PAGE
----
Crossing Rivers, Indian Style
Sergeant Nathaniel Pryor, assisted by Privates Shannon, Windsor and Hall, had been assigned to drive the company's 24 remaining horses from the vicinity of Billings, Montana to the Mandan villages near the Corps' Fort Mandan, drop some of them off there, and take the rest up to Fort Assiniboine in today's Manitoba, Canada, to deal with trader Hugh Heney. But Indians stole the horses the second night out, so Pryor and his men constructed "bull boats" and floated down the Yellowstone River, catching up with Clark's contingent on August 8 a few miles down the Missouri from today's Williston, North Dakota.
Clark explained that Pryor and his men "killed a Buffalow Bull and made a Canoe in the form and shape of the Mandans & Rickares." In summary, this is what Clark wrote:
Two sticks of 1-1/4 inch diameter are tied together so as to form a round hoop of the size you wish the canoe to be, or as large as the skin will cover. Two of those hoops are made, one for the top or brim, and the other for the bottom. Then sticks of the same diameter are crossed at right angles and fastened with a thongs to each hoop, and also where each stick crosses the other. Then the skin, when green [fresh, that is, not tanned] is drawn tight over the frame and fastened with thongs to the brim, or outer hoop, so as to form a perfect basin.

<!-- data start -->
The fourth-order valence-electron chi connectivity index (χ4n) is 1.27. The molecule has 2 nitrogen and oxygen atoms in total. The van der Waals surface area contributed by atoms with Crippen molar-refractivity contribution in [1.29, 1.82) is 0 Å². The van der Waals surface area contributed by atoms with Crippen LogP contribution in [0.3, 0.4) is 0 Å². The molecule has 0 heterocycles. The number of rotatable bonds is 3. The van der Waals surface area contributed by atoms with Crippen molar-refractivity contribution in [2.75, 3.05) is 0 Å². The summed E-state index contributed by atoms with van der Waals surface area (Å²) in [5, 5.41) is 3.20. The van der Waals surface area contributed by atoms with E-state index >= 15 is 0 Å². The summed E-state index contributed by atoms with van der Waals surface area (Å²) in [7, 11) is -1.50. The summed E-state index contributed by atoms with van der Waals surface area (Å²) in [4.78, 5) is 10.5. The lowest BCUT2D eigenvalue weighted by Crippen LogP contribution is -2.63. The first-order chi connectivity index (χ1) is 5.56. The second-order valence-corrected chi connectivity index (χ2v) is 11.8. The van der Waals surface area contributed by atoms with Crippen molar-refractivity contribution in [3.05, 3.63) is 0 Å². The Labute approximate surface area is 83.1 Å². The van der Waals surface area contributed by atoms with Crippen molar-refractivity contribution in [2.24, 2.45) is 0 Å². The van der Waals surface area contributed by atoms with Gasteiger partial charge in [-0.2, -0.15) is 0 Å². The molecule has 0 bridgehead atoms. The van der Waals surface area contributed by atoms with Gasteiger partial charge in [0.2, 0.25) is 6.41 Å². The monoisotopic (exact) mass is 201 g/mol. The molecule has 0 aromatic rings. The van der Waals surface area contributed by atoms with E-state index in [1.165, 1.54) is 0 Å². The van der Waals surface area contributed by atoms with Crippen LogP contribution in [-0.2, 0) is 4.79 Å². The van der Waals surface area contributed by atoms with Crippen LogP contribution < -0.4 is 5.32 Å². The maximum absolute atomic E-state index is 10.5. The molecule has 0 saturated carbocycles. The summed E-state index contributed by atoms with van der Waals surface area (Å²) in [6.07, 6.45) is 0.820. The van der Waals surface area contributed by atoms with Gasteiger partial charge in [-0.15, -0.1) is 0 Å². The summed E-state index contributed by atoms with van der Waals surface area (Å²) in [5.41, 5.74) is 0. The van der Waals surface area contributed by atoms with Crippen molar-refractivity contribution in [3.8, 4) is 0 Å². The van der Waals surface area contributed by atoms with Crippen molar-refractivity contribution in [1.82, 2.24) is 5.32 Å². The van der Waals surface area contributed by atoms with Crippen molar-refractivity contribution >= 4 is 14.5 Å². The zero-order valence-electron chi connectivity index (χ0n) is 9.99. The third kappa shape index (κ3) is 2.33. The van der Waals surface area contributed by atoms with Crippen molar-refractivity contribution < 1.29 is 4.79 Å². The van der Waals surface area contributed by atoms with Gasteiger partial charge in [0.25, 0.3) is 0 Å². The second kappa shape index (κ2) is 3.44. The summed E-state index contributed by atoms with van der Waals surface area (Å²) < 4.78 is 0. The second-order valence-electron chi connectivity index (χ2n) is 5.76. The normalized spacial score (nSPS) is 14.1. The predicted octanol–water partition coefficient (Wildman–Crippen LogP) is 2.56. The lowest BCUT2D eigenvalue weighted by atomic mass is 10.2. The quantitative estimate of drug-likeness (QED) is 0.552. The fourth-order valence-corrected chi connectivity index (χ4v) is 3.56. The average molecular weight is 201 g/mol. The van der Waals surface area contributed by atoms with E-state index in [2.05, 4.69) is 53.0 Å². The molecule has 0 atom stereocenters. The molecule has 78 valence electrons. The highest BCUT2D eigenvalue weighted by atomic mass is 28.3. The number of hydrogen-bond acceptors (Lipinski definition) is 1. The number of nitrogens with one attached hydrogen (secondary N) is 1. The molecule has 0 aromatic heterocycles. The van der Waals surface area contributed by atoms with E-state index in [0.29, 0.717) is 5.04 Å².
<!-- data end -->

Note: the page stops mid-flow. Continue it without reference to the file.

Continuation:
Pryor's two canoes were nearly the same size, 7 feet 3 inches in diameter and 16 inches deep, with 15 ribs or cross sticks in each.
Obviously, the Mandan women pictured above—Owl Woman and Many Grows—are building a "compact" model, suitable for transporting one or two persons across a river. These photos were taken around 1910, when there were very few bison left in North America; the animal hide they used appears to be that of a domestic Hereford cow.
The photo above, taken around 1900, is from Wheeler's historic travelogue, The Trail of Lewis and Clark, 1804-1904.1
"Mode of crossing rivers by the Flathead and other Indians"
ca. 1861, Gustav Sohon (1825-1903)4
A traveler in the Northwest in 1877 commented on the Mandans' bull boats: "One person can carry the Bull Boat for they are very lite. A very short paddle is used and they travel around and arround in a circle motion and the Indians . . . can make very fair speed with them."2 Paddles could be made entirely of wood, or else of sticks fastened to shoulder blades of bison.
Alexander Henry (the Younger), who traveled among the Mandans and Hidatsas in July of 1806, left us a more detailed description of the Indians' techniques: "In lieu of a paddle they use a pole about five feet long, split at one end, to admit a piece of board about two feet long and half a foot broad, which is lashed to the pole and forms a kind of cross; there is but one for each canoe. He who paddles makes directly for the opposite shore; every stroke he gives turns his dish almost entirely round; to recover his position and go on his intended route, he must give a stroke on the other hand, which brings him up again, and so on until he gets over, not without drifting down sometimes nearly a mile."3